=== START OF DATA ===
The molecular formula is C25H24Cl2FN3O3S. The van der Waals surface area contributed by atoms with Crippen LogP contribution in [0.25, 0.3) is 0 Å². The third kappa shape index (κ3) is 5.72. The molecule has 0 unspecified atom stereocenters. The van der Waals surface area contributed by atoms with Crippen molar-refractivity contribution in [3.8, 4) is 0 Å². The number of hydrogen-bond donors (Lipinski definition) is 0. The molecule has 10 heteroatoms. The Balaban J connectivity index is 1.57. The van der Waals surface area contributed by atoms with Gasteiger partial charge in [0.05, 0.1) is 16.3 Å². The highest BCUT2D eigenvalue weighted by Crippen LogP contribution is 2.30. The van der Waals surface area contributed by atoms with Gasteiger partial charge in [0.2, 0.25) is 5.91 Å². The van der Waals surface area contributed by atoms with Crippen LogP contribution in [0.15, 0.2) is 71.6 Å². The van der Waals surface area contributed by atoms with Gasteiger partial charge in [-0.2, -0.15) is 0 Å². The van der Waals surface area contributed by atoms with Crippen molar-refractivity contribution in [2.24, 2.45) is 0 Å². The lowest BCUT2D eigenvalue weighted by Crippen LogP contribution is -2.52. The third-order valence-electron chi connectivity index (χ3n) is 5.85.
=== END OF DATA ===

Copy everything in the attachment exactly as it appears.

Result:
The molecular formula is C25H24Cl2FN3O3S. The van der Waals surface area contributed by atoms with Crippen LogP contribution in [0.25, 0.3) is 0 Å². The third kappa shape index (κ3) is 5.72. The molecule has 0 unspecified atom stereocenters. The van der Waals surface area contributed by atoms with Crippen molar-refractivity contribution in [3.8, 4) is 0 Å². The number of hydrogen-bond donors (Lipinski definition) is 0. The molecule has 10 heteroatoms. The Balaban J connectivity index is 1.57. The van der Waals surface area contributed by atoms with Gasteiger partial charge in [0.05, 0.1) is 16.3 Å². The highest BCUT2D eigenvalue weighted by Crippen LogP contribution is 2.30. The van der Waals surface area contributed by atoms with Gasteiger partial charge in [0.2, 0.25) is 5.91 Å². The van der Waals surface area contributed by atoms with Crippen LogP contribution in [0.15, 0.2) is 71.6 Å². The van der Waals surface area contributed by atoms with Gasteiger partial charge in [-0.2, -0.15) is 0 Å². The van der Waals surface area contributed by atoms with Crippen molar-refractivity contribution in [2.24, 2.45) is 0 Å². The lowest BCUT2D eigenvalue weighted by Crippen LogP contribution is -2.52. The third-order valence-electron chi connectivity index (χ3n) is 5.85.